FT eBook cover $9.99 on Kindle, Nook, Apple iBooks, Kobo, Google Play

(cover by
Susan Erony)

François Truffaut by Annette Insdorf (94,000 words and 74 illustrations)

Truffaut’s films beautifully demonstrate the idea that a film can express its director as personally as a novel can reveal its author. Moreover, his development of a gently self-conscious visual style made him more than the entertainer he believed he was: there is genuine artistry in his motion pictures. He affected the course of French cinema — indeed world cinema — by blending auteurist art with accessible cinematic storytelling.

Unlike other New Wave directors such as Jean-Luc Godard, Truffaut preferred idiosyncratic characters (like the semi-autobiographical Antoine Doinel) and universal emotions (especially desire and fear) to political tracts or didactic essays. Instead of the elitism or self-indulgence that characterize much of European cinema, Truffaut’s movies were meant to touch people from different countries, times, and classes. And they keep succeeding in this aim. Truffaut’s cinema remains a model of intimate, reasonably budgeted, sophisticated filmmaking that can still speak delightfully and profoundly to an international audience.

Long considered the definitive study of Truffaut’s genius, this revised and updated edition of
François Truffaut includes fresh insights and an extensive section on the director’s last five films — Love on the Run, The Green Room, The Last Metro, The Woman Next Door, and Confidentially Yours. While not a biography of the director, Insdorf captures in this study the essence and totality of Truffaut’s work. She discusses his contributions to the French New Wave, his relations with his mentors Hitchcock and Renoir, and the dominant themes of his cinema — women, love, children, language. She explores his life in relation to his films, from The 400 Blows to The Man Who Loved Women.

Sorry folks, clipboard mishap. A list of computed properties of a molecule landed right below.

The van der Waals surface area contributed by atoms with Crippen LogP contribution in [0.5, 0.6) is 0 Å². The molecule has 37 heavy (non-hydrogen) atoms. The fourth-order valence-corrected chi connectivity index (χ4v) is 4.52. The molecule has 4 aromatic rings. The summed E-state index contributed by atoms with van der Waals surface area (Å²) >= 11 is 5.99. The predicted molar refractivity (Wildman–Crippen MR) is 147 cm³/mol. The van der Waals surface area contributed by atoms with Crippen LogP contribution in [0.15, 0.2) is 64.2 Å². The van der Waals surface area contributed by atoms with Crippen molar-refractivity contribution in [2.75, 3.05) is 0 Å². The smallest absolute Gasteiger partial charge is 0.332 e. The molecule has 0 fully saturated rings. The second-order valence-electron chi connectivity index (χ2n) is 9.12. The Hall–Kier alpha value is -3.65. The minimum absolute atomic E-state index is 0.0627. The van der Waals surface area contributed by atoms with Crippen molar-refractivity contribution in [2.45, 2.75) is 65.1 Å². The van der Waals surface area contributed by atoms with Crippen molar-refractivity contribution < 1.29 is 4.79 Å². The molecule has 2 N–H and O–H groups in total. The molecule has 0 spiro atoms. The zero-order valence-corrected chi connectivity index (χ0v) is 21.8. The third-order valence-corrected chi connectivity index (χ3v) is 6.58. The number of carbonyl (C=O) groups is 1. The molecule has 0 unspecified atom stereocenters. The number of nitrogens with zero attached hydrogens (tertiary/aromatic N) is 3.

“The most sensitive and intelligent book in the English language about my work.” —
François Truffaut

“Everyone who loves Truffaut will be delighted to welcome this book to their library.” —
Miloš Forman, director of One Flew Over the Cuckoo’s Nest and Amadeus

“Annette Insdorf’s book on Truffaut is the best I know.” — Charles Champlin,
The Los Angeles Times

“Relevant, illuminating, clever, moving, sane... intelligible.” —
Roger Greenspun, film critic

“[A]n astute and insightful examination of the director’s work along thematic and psychological lines... Insdorf carefully weaves a complex matrix of loose chords, individual motifs, and personal obsessions that amount to a strikingly coherent vision... Insdorf’s analysis provides the reader with the best examination yet of Truffaut’s work.” — Dan Yakir,
Film Comment

“Insdorf... succeeds masterfully in fulfilling the purpose of her study of François Truffaut... [an] engaging and sympathetic study.” — Richard Williamson,
The French Review

“Francois Truffaut has been blessed with intelligent and perceptive critics throughout his career... Annette Insdorf’s new book fits snugly into this tradition of excellence, and even goes the earlier studies one better by treating the films with the comprehensiveness they deserve... The most striking feature of Insdorf’s study is the intense concentration she brings to her discussion of each film. Her insights come thick and fast, in the best New Critical fashion... This is an especially insightful, highly intelligent study.” — Peter Brunette,
Film Quarterly

“Each chapter in this well-researched and informative book contains extended comparisons of Truffaut’s films. Each aims at specifying the thematic and stylistic continuities that define Truffaut as an auteur... Insdorf’s mastery of the auteurist approach produces a remarkable synthesis of thematic and stylistic continuities.” — Paul Sandro,
The French Review

“Insdorf’s forte is comparative exposition and synthetic vision. Her early chapters on Truffaut’s sources, Hitchcock and Renoir, and the latter ones on women, children and Truffaut autobiographical films are replete with gems of comparative analysis, e.g. her instructive comparison of
Rules of the Game and Day For Night, and the insightful relating of jazz with Truffaut’s own improvisation in early films.” — Francis I. Kane, Literature/Film Quarterly

“Insdorf’s insights regarding the famous films are on the mark, and she makes an eloquent case for those not so well thought of.” —
Variety